[MUSIC PLAYING] Hello. My name is Chad Taylor, managing partner with MDT Financial Advisors here in Houston, Texas. It started in China, then spread to South Korea and Japan. Cruise ships have carried it. Tourists have transported it. Now it's in Italy and Iran, Thailand and Taiwan, and more countries besides. It has infected almost 80,000 people and has been fatal in over 2,600 cases. I'm referring, of course, to the coronavirus.
COVID-19, as scientists call it, is a new strain of respiratory virus that can cause severe pneumonia and even death. What started as a local outbreak in the China city of Wuhan has rapidly become much more. And the markets are beginning to take it seriously. On February 24, the Dow dropped over 1,000 points and the S&P 500 over 100 points after news broke that cases had been surging in Italy and South Korea.
Obviously, the human cost of an epidemic is more important than anything else. But in addition to being a health crisis, COVID-19 also has the potential to create an economic crisis. Viruses are small but insidious. And they can infect more than just people. They can also infect supply chains.
The fact is this fact is what has investors and even some of the world's most powerful corporations spooked. As your financial advisor, I believe that it's my job to explain why that is, as well as what we should do about it.
There's nothing like a virus to remind us that we are all connected. To show you what I mean, look at your phone for a moment. In a sense, you're holding a miniature version of the world.
The screen you're looking at probably came from Japan. Your phone's accelerometer likely came from Germany, the gyroscope from Belgium, the Wi-Fi chip from Mexico or perhaps Brazil, the audio chip from the United States. And your batteries, your phone's battery-- that probably came from China. For a company like Apple to sell you an iPhone, they rely on the work of millions of people based in dozens of countries.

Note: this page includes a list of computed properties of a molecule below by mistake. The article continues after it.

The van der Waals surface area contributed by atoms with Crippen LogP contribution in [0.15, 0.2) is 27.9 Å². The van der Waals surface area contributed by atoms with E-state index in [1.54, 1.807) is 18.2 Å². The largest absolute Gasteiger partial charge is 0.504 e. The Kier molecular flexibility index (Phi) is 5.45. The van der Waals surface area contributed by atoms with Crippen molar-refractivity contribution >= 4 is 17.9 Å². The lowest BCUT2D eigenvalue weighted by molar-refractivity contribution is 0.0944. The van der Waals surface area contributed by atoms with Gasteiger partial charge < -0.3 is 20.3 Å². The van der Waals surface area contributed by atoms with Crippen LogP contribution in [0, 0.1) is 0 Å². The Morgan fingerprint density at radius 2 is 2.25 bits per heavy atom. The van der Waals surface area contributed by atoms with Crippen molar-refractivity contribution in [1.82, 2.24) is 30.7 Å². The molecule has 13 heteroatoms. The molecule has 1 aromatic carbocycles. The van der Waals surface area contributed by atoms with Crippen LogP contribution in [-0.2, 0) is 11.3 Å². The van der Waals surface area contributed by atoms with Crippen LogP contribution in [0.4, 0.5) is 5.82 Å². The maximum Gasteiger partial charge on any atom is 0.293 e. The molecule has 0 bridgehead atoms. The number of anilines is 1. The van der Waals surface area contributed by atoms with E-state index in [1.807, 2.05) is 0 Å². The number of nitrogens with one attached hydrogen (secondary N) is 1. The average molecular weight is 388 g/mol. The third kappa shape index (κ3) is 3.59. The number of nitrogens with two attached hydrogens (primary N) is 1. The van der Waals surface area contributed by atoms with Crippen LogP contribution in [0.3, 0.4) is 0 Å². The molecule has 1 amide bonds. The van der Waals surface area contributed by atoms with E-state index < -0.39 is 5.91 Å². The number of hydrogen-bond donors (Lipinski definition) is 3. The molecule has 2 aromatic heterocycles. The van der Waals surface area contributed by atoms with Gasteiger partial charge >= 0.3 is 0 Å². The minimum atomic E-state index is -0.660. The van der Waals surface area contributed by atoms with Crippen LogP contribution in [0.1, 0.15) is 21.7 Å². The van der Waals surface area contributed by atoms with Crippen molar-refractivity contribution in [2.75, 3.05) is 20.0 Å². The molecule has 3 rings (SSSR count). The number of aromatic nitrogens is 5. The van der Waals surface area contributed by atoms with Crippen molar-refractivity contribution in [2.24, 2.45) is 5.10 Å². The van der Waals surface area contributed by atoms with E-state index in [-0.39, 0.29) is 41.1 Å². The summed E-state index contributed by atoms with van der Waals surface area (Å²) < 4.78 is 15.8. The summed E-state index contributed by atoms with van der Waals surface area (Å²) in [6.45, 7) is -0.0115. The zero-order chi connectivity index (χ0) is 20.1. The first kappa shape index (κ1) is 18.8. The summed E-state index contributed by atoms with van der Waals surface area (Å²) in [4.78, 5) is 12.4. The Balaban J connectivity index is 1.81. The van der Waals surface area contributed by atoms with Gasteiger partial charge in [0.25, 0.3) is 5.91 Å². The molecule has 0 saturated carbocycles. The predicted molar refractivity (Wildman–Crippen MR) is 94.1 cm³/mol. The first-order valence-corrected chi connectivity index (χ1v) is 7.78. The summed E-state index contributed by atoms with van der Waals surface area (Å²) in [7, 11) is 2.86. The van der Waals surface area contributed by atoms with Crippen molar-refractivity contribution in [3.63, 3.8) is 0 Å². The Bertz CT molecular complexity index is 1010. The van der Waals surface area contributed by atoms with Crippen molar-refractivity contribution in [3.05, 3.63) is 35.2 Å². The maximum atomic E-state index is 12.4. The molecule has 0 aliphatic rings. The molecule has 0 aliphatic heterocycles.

That is a supply chain, 1 of 1,000 arteries that keep the world's economy beating. A chain is only as strong as its weakest link, though. Imagine an epidemic breaks out near one link-- a factory that produces widgets, for example. Suddenly people can't go to work. Manufacturing stops. Fewer widgets are produced.
Somewhere down the chain, another factory makes gizmos. But they need widgets to do it. What happens when there aren't enough widgets? Soon there won't be enough gizmos either.
And at the end of the chain, the company that turns widget-powered gizmos into gadgets has fewer of those to sell, which means they can't reach their quarterly estimates, which means their stock price falls, as do the stock prices of the widget and gizmo manufacturers. The result is a black day for the markets, like the one we had on February 24.
This is exactly what's happening right now. With one of the largest economies, China is at the center of many, many supply chains. From electronics to blue jeans, the world relies on China for its resources and manpower. But China is also the center of the current outbreak, with 77,000 confirmed cases and 2,500 deaths. This is why even companies like Apple and Adidas have recently admitted that COVID-19 will probably affect their bottom line.
But the story doesn't end there. The markets have long known about the coronavirus and how it could hamper global supply chains. But as long as the virus seemed limited to China, investors largely shrugged it off. That all started to change last week. Take South Korea-- small in terms of size, but a giant in terms of industry. On February 17, South Korea had 30 confirmed cases. Just one week later, there are over 800.